While taking tests, people should use their time wisely. It is important to use time efficiently on familiar or easier items, and not to waste time on very difficult items unlikely to be answered correctly. Test-wise individuals monitor their time frequently and pace themselves as they take the test. That is, when the testing period is half over, test-takers generally should have completed about half the test. If the test is completed early, the additional time can be spent returning to the more difficult items. Efficient test-takers recognize that, when guessing is not directly penalized, it is important to answer every question.
In any test-taking situation, it is important for test takers to maximize the knowledge they have, even when it is not complete. Many standardized tests as well as classroom tests employ some type of identification format, such as multiple choice, in which test-takers identify a correct response from an array of choices. In these cases, efficient test-takers are careful to think first of a correct response, then consider all choices before answering. Test-wise individuals are aware that they may not only select the option most likely to be correct, they may also discard items unlikely to be correct, by using elimination strategies. In addition to the similar options strategy discussed previously, test-takers can also, based upon their prior or partial, eliminate responses known not to be correct. For example, even when the answer is not known, if an efficient test-taker can eliminate two of four possible answer choices, the probability of making a correct choice is increased to 50 percent from 25 percent. Over the course of a number of test items, this difference can increase a test score significantly. In other cases, particularly in the case of teacher-made tests, the syntatic or semantic content of the item stem (the “question”) may provide a cue to the correct answer choice. This strategy can be enhanced if the test-taker has some partial knowledge of the item content. Test-wise individuals consider carefully choices that use absolutes such as always or never—because few statements allow for no exceptions— when choosing their answers.
Some tests include specific formats unique to that particular test. For example, a multiple choice phonics test may require test takers to match sounds in different printed words, or a math test may require test takers to identify which missing information is required to solve a particular problem. Test-takers should practice applications of their knowledge in a variety of different contexts in order to be able to address such formats.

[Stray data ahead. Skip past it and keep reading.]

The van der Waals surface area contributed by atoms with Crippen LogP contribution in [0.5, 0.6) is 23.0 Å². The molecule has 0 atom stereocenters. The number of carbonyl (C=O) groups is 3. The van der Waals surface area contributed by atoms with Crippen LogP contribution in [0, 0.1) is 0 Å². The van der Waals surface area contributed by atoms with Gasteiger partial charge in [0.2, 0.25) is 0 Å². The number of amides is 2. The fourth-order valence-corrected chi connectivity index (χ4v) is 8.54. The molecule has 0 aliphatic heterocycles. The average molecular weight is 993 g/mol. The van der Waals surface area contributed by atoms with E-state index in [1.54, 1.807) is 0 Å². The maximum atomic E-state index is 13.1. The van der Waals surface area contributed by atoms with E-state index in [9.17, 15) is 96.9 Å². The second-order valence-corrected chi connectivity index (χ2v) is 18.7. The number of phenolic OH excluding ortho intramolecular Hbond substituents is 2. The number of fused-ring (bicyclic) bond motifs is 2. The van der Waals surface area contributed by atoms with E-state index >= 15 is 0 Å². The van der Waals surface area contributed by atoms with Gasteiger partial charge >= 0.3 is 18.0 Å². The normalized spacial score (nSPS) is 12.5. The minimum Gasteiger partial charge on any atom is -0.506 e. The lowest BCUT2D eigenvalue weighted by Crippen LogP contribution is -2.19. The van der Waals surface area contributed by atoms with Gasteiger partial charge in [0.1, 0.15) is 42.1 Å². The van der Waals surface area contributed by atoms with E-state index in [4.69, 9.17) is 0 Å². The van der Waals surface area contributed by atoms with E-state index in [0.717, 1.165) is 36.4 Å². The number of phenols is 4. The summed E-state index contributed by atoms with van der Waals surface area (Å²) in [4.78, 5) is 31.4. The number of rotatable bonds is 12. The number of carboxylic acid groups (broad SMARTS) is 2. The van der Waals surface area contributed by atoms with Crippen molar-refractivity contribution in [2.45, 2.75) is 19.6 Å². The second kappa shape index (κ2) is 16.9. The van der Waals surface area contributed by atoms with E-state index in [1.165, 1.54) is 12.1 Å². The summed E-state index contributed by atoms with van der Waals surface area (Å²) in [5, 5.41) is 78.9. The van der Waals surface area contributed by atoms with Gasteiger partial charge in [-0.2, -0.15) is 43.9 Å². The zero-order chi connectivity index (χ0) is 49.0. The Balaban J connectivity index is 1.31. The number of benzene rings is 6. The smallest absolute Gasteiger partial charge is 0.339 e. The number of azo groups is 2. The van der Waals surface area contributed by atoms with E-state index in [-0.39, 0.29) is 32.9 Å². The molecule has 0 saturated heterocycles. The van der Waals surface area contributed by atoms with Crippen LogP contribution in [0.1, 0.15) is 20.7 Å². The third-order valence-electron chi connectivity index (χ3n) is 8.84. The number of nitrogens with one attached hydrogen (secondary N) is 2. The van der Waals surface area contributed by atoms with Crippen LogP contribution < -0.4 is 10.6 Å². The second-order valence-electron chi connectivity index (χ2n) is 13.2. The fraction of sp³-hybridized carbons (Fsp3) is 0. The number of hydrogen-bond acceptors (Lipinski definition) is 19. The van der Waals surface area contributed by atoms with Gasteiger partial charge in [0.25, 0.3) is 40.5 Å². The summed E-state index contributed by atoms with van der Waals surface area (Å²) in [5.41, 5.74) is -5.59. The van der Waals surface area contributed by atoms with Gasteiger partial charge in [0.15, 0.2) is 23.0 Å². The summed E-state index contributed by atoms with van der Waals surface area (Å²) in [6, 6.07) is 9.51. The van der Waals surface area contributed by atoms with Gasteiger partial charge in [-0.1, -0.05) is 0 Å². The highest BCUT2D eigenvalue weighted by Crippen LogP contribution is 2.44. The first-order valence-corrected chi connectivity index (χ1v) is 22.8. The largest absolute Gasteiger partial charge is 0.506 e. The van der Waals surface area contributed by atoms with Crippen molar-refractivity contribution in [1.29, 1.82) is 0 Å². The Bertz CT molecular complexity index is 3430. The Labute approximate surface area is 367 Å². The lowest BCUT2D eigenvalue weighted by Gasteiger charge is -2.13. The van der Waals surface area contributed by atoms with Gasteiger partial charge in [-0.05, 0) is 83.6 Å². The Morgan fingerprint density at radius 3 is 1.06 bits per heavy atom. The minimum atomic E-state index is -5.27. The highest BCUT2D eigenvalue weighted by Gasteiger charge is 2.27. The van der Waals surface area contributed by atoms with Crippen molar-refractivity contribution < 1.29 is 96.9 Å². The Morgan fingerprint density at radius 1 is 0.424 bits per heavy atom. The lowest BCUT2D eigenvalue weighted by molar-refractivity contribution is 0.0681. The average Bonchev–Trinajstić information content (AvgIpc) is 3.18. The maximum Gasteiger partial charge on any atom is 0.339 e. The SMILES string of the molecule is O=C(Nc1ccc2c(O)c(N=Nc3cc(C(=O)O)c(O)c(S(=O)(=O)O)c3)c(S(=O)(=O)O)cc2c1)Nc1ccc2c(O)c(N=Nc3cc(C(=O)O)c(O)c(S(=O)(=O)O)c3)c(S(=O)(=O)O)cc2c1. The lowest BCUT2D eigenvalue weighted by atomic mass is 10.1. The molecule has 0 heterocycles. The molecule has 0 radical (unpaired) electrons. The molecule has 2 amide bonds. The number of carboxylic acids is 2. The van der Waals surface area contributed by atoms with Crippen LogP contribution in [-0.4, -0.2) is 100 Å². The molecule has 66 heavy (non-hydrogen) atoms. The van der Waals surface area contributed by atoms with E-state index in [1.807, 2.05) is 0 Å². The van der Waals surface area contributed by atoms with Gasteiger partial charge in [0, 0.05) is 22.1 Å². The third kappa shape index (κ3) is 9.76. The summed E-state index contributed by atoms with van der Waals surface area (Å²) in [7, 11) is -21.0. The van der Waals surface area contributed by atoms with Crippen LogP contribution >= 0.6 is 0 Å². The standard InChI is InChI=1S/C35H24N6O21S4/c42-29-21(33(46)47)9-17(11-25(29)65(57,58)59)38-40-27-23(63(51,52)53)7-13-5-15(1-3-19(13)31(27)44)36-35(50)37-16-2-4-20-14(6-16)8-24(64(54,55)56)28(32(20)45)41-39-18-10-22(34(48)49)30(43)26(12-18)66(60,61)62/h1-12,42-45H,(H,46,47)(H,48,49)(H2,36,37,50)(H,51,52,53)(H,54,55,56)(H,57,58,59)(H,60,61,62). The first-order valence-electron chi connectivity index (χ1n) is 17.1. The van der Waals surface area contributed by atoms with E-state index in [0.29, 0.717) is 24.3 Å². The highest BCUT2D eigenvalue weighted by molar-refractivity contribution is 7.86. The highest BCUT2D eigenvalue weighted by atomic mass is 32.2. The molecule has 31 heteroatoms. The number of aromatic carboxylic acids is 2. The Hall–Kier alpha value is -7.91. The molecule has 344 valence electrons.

Test formats that require test takers to produce, rather than identify, correct responses also lend themselves to specific test-taking strategies. For example, for short answer or sentence completion items, it is important for test takers to guess if unsure, use partial knowledge when necessary, look for cues in the test item, and make the completed sentence appear logical and consistent. For essay tests, it is generally important to study the question and consider command words (e.g., discuss, compare, justify), note important points, organize thoughts, and write directly to the purpose of the question.
It has been argued that test-taking skills training should be discouraged because it encourages test-takers to outsmart the test, rather than by correctly applying content knowledge. Certainly, some strategies (e.g., the longest or most qualified answer choice will be correct) lend themselves to this criticism. However, in most cases, test-wise individuals employ appropriate strategies in conjunction with their content knowledge to maximize the impact of their knowledge on their test score. To the extent that a test-taker's score should reflect the test taker's level of content knowledge, and not be limited by relative awareness of test format requirements, test-taking skills training is an important overall component of educational measurement.
See also:Classroom Assessment
Mastropieri, M. A., & Scruggs, T. E. (2007). The inclusive classroom. Upper Saddle River, NJ: Prentice Hall.
Millman, J., Bishop, C. H., & Ebel, R. (1965). Analysis of test wiseness in the cognitive domain. Educational and Psychological Measurement, 18, 787–790.
Sarnacki, R. E. (1979). An examination of test-wiseness in the cognitive test domain. Review of Educational Research, 49, 252–279.
Scruggs, T. E., & Mastropieri, M. A. (1992). Teaching test-taking skills: Helping students show what they know. Cambridge, MA: Brookline Books.
Thorndike, E. L. (1951). Reliability. In E. F. Lindquist (Ed.), Educational measurement (pp. 560–620). Washington, DC: American Council on Education.